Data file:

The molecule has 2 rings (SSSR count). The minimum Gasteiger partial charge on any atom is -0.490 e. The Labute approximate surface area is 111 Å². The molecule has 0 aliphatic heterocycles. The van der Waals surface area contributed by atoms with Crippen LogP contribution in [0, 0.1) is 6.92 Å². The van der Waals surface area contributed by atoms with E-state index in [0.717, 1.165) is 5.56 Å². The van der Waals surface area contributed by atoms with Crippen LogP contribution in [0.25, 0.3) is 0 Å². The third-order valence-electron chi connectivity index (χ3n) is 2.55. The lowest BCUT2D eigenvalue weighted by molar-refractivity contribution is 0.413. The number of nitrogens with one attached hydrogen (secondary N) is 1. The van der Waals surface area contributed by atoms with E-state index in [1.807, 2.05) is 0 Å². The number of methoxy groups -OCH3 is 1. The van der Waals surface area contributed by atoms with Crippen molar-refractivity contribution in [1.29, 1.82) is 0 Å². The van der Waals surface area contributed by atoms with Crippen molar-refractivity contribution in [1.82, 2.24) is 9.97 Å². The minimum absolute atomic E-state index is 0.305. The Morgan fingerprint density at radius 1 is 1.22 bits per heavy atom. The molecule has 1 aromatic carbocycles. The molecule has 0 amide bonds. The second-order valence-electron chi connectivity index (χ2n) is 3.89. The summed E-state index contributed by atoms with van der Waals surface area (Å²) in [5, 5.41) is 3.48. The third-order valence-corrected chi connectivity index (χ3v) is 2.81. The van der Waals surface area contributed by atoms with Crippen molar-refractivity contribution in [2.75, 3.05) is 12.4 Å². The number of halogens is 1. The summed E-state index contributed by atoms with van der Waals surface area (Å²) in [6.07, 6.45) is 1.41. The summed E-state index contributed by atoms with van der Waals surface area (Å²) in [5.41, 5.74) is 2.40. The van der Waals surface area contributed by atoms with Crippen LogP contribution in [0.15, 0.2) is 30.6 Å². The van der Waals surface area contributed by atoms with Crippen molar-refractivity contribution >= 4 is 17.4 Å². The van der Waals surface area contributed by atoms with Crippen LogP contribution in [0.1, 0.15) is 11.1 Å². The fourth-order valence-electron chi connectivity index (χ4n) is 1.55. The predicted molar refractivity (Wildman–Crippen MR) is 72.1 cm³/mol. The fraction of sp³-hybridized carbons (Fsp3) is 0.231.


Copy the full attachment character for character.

The molecule has 2 rings (SSSR count). The minimum Gasteiger partial charge on any atom is -0.490 e. The Labute approximate surface area is 111 Å². The molecule has 0 aliphatic heterocycles. The van der Waals surface area contributed by atoms with Crippen LogP contribution in [0, 0.1) is 6.92 Å². The van der Waals surface area contributed by atoms with E-state index in [0.717, 1.165) is 5.56 Å². The van der Waals surface area contributed by atoms with Crippen LogP contribution in [0.25, 0.3) is 0 Å². The third-order valence-electron chi connectivity index (χ3n) is 2.55. The lowest BCUT2D eigenvalue weighted by molar-refractivity contribution is 0.413. The number of nitrogens with one attached hydrogen (secondary N) is 1. The van der Waals surface area contributed by atoms with E-state index in [1.807, 2.05) is 0 Å². The number of methoxy groups -OCH3 is 1. The van der Waals surface area contributed by atoms with Crippen molar-refractivity contribution in [1.29, 1.82) is 0 Å². The van der Waals surface area contributed by atoms with Crippen molar-refractivity contribution in [1.82, 2.24) is 9.97 Å². The minimum absolute atomic E-state index is 0.305. The Morgan fingerprint density at radius 1 is 1.22 bits per heavy atom. The molecule has 1 aromatic carbocycles. The molecule has 0 amide bonds. The second-order valence-electron chi connectivity index (χ2n) is 3.89. The summed E-state index contributed by atoms with van der Waals surface area (Å²) in [5, 5.41) is 3.48. The third-order valence-corrected chi connectivity index (χ3v) is 2.81. The van der Waals surface area contributed by atoms with Crippen molar-refractivity contribution in [2.75, 3.05) is 12.4 Å². The number of halogens is 1. The summed E-state index contributed by atoms with van der Waals surface area (Å²) in [6.07, 6.45) is 1.41. The summed E-state index contributed by atoms with van der Waals surface area (Å²) in [5.41, 5.74) is 2.40. The van der Waals surface area contributed by atoms with Crippen LogP contribution in [0.15, 0.2) is 30.6 Å². The van der Waals surface area contributed by atoms with Crippen molar-refractivity contribution >= 4 is 17.4 Å². The van der Waals surface area contributed by atoms with Crippen LogP contribution in [0.1, 0.15) is 11.1 Å². The fourth-order valence-electron chi connectivity index (χ4n) is 1.55. The predicted molar refractivity (Wildman–Crippen MR) is 72.1 cm³/mol. The fraction of sp³-hybridized carbons (Fsp3) is 0.231.